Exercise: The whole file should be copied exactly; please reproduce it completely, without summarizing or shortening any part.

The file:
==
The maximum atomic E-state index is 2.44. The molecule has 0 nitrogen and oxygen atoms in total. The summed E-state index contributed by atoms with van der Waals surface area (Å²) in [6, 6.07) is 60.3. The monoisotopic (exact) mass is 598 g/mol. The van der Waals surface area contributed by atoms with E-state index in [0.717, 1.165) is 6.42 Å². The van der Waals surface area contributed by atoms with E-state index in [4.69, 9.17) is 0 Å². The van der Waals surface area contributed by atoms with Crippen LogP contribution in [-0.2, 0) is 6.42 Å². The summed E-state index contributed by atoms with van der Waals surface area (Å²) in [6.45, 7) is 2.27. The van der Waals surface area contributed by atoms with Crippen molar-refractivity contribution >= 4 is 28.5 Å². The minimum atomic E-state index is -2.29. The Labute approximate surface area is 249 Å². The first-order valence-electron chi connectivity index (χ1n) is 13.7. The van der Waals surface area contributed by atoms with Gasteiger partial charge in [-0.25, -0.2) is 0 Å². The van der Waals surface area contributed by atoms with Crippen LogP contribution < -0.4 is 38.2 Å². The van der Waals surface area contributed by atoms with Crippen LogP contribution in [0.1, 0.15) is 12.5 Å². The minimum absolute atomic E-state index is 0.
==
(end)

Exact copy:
The maximum atomic E-state index is 2.44. The molecule has 0 nitrogen and oxygen atoms in total. The summed E-state index contributed by atoms with van der Waals surface area (Å²) in [6, 6.07) is 60.3. The monoisotopic (exact) mass is 598 g/mol. The van der Waals surface area contributed by atoms with E-state index in [0.717, 1.165) is 6.42 Å². The van der Waals surface area contributed by atoms with E-state index in [4.69, 9.17) is 0 Å². The van der Waals surface area contributed by atoms with Crippen LogP contribution in [-0.2, 0) is 6.42 Å². The summed E-state index contributed by atoms with van der Waals surface area (Å²) in [6.45, 7) is 2.27. The van der Waals surface area contributed by atoms with Crippen molar-refractivity contribution >= 4 is 28.5 Å². The minimum atomic E-state index is -2.29. The Labute approximate surface area is 249 Å². The first-order valence-electron chi connectivity index (χ1n) is 13.7. The van der Waals surface area contributed by atoms with Gasteiger partial charge in [-0.25, -0.2) is 0 Å². The van der Waals surface area contributed by atoms with Crippen LogP contribution < -0.4 is 38.2 Å². The van der Waals surface area contributed by atoms with Crippen LogP contribution in [0.1, 0.15) is 12.5 Å². The minimum absolute atomic E-state index is 0.